“You made it clear when you left that we were never going to see each other again, Evan. You said it was for the best, for my safety and I believed you. Maybe I should’ve tried to find you, I don’t know. I was young and scared. Afraid of being a parent, afraid of going to jail and losing my baby. You can be mad at me if you want, but Jeremy is going to be in danger unless we get going now, and I can’t let that happen.”

Evan’s thoughts sprinted around his brain, knocking against the smooth inside of his skull. He had a son, something he didn’t know how to process yet. But even if it wasn’t his son, he would still help. Because either way it was still her son, and he would go along just for that reason. And because this was his mess, it was shambling towards him, and had been for over twenty years. No, Jeremy wouldn’t have to pay for his mistakes.

“Okay,” he said, nodding. “Whatever we need to do let’s do it.”

Layla exhaled slowly, her eyes filling with tears. She threw her arms around him and squeezed him tight.

“Thank you,” she said against his chest. “Thank you, thank you.”

He held her out at arm’s length. “No need for that. Whatever happened, I still care for you, Layla. I would’ve helped even if he wasn’t mine, I swear.”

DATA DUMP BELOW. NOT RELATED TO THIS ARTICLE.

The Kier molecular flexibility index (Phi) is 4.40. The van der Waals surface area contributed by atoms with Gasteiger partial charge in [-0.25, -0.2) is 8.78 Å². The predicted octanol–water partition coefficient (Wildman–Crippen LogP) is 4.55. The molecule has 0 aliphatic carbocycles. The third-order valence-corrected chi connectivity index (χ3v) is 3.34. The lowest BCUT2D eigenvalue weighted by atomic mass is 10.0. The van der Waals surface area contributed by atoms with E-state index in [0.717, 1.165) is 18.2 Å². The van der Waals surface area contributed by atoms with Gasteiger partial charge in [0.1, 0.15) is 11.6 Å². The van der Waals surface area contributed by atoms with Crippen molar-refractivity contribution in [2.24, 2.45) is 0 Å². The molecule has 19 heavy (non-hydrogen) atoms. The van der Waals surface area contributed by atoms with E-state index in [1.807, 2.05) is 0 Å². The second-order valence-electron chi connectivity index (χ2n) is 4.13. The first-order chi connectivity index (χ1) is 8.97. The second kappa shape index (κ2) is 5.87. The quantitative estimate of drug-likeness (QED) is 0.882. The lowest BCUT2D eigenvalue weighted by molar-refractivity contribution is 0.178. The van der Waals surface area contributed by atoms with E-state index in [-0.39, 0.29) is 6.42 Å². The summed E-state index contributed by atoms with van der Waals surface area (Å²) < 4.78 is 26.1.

She nodded. “I know. I know you would. Come on, let’s get in the car and turn the heat on. I’m freezing out here.”

They got into her vehicle, a late model Toyota SUV that suited her, Evan decided silently. Soon they were on the road, the heat flowing from the vents on the dashboard. Evan held his hands up to a vent and let them defrost for a moment.

“Okay, what’s the plan?” he said.

“We get on the road. The sooner we get there the better.”

“You’re going to have to tell me what’s been going on and how this started. I feel like I’m running lost through woods with no path in sight.”

“It started a couple of months ago,” she said, her eyes never leaving the road. “I got a letter in the mail. Blank envelope, no postage, no address. I opened it up and there was one sheet of paper.”

“What did it say?”

“‘Find Evan and bring him. I believe you know the place. Ignore me and things will get unpleasant.’”

“‘Unpleasant,’” Evan mused. “That’s not exactly the word I’d use to threaten someone.”

“Yeah,” Layla said. “Me either. But I did exactly what the letter told me not to, I ignored it. I was still creeped out, don’t get me wrong. But my mind kind of went into safety mode, you know? If I didn’t think about it, then it wouldn’t be real. Couldn’t be real.”

Evan nodded. “I understand the feeling,” he said. “After everything happened, I just buried it. Stuffed it as far down as I could, so deep that if I tried, really tried, I’d even forget it was there.”

“Did it work?”

“Not one damn bit.”

She took a deep breath. “Anyway, a week passes, and I’m in the grocery store, and I reach into my coat pocket for my phone and there’s another letter. Let me be as clear as I can, that envelope was not in my pocket when I got out of the car. But there it was, like it had just magically appeared in my pocket. I opened it and read it right there in front of the fresh produce. It said, ‘I gave you a chance and you didn’t listen. So, here’s a bit more persuasion.’”